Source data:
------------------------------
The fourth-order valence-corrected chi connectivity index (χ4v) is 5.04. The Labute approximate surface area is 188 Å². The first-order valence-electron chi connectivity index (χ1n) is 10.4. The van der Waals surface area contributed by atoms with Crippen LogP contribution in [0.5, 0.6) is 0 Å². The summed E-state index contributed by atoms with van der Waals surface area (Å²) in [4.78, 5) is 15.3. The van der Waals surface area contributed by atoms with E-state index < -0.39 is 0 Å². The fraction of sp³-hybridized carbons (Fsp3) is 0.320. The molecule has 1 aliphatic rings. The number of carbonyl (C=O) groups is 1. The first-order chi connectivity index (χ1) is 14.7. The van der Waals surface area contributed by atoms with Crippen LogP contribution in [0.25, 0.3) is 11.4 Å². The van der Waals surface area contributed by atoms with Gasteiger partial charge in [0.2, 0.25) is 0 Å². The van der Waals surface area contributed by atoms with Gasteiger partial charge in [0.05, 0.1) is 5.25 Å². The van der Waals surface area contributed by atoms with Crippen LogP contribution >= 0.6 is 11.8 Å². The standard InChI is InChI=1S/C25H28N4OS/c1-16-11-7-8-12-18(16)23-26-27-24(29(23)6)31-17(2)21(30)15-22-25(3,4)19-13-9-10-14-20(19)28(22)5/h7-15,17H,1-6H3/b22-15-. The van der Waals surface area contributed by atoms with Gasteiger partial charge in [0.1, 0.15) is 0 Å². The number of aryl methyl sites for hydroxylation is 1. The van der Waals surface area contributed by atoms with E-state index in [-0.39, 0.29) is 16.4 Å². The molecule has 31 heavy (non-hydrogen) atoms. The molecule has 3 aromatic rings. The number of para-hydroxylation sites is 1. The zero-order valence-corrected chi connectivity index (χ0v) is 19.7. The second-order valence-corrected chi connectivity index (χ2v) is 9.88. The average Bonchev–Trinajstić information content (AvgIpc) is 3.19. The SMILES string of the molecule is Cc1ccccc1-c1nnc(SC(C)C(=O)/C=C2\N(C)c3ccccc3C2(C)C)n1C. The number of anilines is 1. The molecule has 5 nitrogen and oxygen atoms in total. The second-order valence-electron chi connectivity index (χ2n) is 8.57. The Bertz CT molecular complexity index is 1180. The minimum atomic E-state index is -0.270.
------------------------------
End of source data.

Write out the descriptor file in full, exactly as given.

The fourth-order valence-corrected chi connectivity index (χ4v) is 5.04. The Labute approximate surface area is 188 Å². The first-order valence-electron chi connectivity index (χ1n) is 10.4. The van der Waals surface area contributed by atoms with Crippen LogP contribution in [0.5, 0.6) is 0 Å². The summed E-state index contributed by atoms with van der Waals surface area (Å²) in [4.78, 5) is 15.3. The van der Waals surface area contributed by atoms with E-state index < -0.39 is 0 Å². The fraction of sp³-hybridized carbons (Fsp3) is 0.320. The molecule has 1 aliphatic rings. The number of carbonyl (C=O) groups is 1. The first-order chi connectivity index (χ1) is 14.7. The van der Waals surface area contributed by atoms with Crippen LogP contribution in [0.25, 0.3) is 11.4 Å². The van der Waals surface area contributed by atoms with Gasteiger partial charge in [0.2, 0.25) is 0 Å². The van der Waals surface area contributed by atoms with Gasteiger partial charge in [0.05, 0.1) is 5.25 Å². The van der Waals surface area contributed by atoms with Crippen LogP contribution >= 0.6 is 11.8 Å². The standard InChI is InChI=1S/C25H28N4OS/c1-16-11-7-8-12-18(16)23-26-27-24(29(23)6)31-17(2)21(30)15-22-25(3,4)19-13-9-10-14-20(19)28(22)5/h7-15,17H,1-6H3/b22-15-. The van der Waals surface area contributed by atoms with Gasteiger partial charge in [0.1, 0.15) is 0 Å². The number of aryl methyl sites for hydroxylation is 1. The van der Waals surface area contributed by atoms with E-state index in [-0.39, 0.29) is 16.4 Å². The molecule has 31 heavy (non-hydrogen) atoms. The molecule has 3 aromatic rings. The number of para-hydroxylation sites is 1. The zero-order valence-corrected chi connectivity index (χ0v) is 19.7. The second-order valence-corrected chi connectivity index (χ2v) is 9.88. The average Bonchev–Trinajstić information content (AvgIpc) is 3.19. The SMILES string of the molecule is Cc1ccccc1-c1nnc(SC(C)C(=O)/C=C2\N(C)c3ccccc3C2(C)C)n1C. The number of anilines is 1. The molecule has 5 nitrogen and oxygen atoms in total. The second-order valence-electron chi connectivity index (χ2n) is 8.57. The Bertz CT molecular complexity index is 1180. The minimum atomic E-state index is -0.270.